President Obama's decision to file an amicus brief in Hollingsworth v. Perry calling on the Supreme Court to strike down California's Prop 8 has been met with the kind of media coverage and commentary due an historic event. Media outlets are focusing mostly on the historic nature of the brief: A President of the United States is actively supporting the freedom to marry in the courts. Commentators are generally talking about the political impact of the brief: It keeps the President at the vanguard of the gay rights movement while giving some of the Supreme Court's conservative or cautious justices a path that recognizes the right of committed gay couples to marry without doing too much too fast.
As I discussed here last week, the President's brief is a most welcome product of his deeply held personal belief that all Americans are entitled to be treated equally regardless of sexual orientation. It is also a product of the pro-gay political winds of the day — namely, after more than 100 Republicans signed on to a brief in support of striking down Prop 8, a progressive Democratic president that made support for gay equality a central part of his campaign and his inaugural address could not stand on the sidelines. The brief also reflects the President's cautious nature: he helped devise a middle ground position between accepting the freedom to marry in California alone and striking down every state marriage ban with one stroke of the pen. His so-called "8 State Solution" would delegitimize the gay marriage bans in those states that, like California, accord gay persons every possible right — second parent adoption, domestic partnerships, benefits, and so forth — but simply deny them the word "marriage." I wrote about this in more detail here.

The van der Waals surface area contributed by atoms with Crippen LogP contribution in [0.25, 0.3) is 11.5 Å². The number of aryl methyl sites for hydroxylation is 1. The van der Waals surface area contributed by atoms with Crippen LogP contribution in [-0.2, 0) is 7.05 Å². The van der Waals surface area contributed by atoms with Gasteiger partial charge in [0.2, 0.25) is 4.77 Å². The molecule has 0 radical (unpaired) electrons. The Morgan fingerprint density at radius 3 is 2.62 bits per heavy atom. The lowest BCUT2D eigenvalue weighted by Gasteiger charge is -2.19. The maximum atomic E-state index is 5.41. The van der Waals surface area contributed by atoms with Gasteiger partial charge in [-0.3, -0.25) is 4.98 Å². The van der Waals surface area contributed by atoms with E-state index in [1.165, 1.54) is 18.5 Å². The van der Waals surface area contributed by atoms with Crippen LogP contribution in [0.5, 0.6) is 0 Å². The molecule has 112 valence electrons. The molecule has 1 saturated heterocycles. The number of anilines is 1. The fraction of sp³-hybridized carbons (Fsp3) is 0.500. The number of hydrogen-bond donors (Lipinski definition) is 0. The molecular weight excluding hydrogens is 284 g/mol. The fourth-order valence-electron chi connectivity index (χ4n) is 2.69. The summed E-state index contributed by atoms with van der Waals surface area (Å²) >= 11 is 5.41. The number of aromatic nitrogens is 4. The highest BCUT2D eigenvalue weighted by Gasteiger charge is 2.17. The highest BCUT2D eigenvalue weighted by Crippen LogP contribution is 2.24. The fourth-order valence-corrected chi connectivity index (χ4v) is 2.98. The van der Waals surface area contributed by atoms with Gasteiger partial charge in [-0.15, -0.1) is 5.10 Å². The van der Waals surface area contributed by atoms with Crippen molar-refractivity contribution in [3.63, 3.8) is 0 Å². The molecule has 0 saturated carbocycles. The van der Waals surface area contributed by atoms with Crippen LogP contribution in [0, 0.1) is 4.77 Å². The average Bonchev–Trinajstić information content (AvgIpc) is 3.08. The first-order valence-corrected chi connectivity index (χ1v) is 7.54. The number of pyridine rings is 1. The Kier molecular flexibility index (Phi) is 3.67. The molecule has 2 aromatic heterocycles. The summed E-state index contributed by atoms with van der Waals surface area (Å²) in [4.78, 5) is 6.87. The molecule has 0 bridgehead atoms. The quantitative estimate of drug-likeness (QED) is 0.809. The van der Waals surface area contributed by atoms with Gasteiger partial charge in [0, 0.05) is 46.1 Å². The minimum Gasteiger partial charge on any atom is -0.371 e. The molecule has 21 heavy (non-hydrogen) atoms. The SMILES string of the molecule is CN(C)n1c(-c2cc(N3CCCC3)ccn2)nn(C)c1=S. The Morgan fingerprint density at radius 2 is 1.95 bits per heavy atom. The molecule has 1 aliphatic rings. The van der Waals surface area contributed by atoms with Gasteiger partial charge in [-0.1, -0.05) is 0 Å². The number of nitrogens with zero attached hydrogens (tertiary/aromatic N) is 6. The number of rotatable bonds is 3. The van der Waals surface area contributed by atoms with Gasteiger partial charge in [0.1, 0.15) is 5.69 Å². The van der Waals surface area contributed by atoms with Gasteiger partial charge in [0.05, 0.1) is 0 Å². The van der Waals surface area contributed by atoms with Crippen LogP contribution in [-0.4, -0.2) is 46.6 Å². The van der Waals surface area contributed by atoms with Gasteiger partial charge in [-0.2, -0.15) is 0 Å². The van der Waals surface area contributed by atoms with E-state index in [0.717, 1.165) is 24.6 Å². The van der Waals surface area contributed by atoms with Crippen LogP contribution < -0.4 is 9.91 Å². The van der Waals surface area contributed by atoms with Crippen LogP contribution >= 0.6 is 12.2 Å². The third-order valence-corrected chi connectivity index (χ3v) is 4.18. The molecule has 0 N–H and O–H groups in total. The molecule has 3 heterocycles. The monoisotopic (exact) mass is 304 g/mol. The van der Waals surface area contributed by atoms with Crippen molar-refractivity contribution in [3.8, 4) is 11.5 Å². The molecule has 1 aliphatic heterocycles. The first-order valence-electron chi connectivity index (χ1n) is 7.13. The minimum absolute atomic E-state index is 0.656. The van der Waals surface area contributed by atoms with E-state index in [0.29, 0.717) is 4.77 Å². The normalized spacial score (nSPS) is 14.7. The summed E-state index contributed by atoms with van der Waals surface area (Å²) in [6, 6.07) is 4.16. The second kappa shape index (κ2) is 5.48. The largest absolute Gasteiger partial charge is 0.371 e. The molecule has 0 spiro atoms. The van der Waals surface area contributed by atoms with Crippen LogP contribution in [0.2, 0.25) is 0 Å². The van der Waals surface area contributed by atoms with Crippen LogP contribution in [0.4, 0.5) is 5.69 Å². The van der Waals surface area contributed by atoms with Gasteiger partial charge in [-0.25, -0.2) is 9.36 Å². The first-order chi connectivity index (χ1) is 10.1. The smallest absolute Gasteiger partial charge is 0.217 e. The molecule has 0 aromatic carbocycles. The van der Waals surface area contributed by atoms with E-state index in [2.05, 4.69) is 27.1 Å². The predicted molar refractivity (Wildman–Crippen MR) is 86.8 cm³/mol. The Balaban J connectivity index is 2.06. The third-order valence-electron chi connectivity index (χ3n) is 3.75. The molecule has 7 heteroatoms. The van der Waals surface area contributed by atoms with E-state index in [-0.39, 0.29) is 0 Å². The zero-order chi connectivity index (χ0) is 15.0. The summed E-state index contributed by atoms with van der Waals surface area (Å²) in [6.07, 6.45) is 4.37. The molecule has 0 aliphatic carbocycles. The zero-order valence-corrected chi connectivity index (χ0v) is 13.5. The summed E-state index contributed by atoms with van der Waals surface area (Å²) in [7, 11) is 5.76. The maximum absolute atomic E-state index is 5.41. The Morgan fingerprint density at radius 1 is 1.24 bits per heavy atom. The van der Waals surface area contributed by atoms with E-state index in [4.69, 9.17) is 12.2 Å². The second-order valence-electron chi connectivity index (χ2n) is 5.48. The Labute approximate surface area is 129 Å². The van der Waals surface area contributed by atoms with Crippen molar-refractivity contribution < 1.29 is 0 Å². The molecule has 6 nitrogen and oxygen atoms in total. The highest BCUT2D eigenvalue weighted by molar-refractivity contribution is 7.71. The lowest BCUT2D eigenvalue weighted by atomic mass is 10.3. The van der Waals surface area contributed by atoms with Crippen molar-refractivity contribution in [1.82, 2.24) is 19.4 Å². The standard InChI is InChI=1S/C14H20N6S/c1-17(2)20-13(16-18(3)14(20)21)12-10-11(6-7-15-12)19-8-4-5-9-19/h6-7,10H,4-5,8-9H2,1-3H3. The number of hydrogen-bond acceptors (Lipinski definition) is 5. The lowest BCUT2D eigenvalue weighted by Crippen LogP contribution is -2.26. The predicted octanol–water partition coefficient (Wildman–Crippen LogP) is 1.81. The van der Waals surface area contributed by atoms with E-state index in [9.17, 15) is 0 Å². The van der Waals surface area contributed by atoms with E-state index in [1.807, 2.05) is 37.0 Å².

The problem is that, when read in the context of the entire brief, the 8 State Solution makes no sense. If the Court takes the President's argument seriously, the justices need not stop at just 8 states. The President's theory could invalidate all marriage discrimination against gays.
AFTER THE JUMP, I bring some complex legal concepts down to earth and argue that President Obama's 8 State Solution is just a political proposal. His purely legal argument would go much further.
CONTINUED, AFTER THE JUMP…
The President's brief has two arguments. First, Prop 8, like the Defense of Marriage Act (DOMA) and any other government action that discriminates on the basis of sexual orientation, should get heightened scrutiny. Heightened scrutiny refers to the burden that proponents of discrimination have to carry in order for their law to pass constitutional muster. Think of it like hurdles on a track: the higher the hurdle, the fewer runners are going to make it over; the higher the scrutiny, the fewer laws are going to make it, as well. Second, Prop 8 fails heightened scrutiny because it denies the word "marriage" while leaving in tact California's progressive and otherwise equal family law regime that grants all possible rights (except "marriage") to gay persons.
This argument sounds good, but it simply doesn't logically follow. To see why, consider the hurdling analogy. Say you're a college track coach and you're running a tryout to pick the five best hurdlers. Fifty people show up to compete. If you keep the hurdles absurdly low, almost every runner will be able to pass the easy test while weeding out only the absolutely unqualified. As you raise the hurdle, more and more of the runners in the lower ranks are going to trip, fall, or fail to clear the bar. The same is true for the level of scrutiny: the higher the level of scrutiny, the more and more discriminatory laws are not going to pass the test.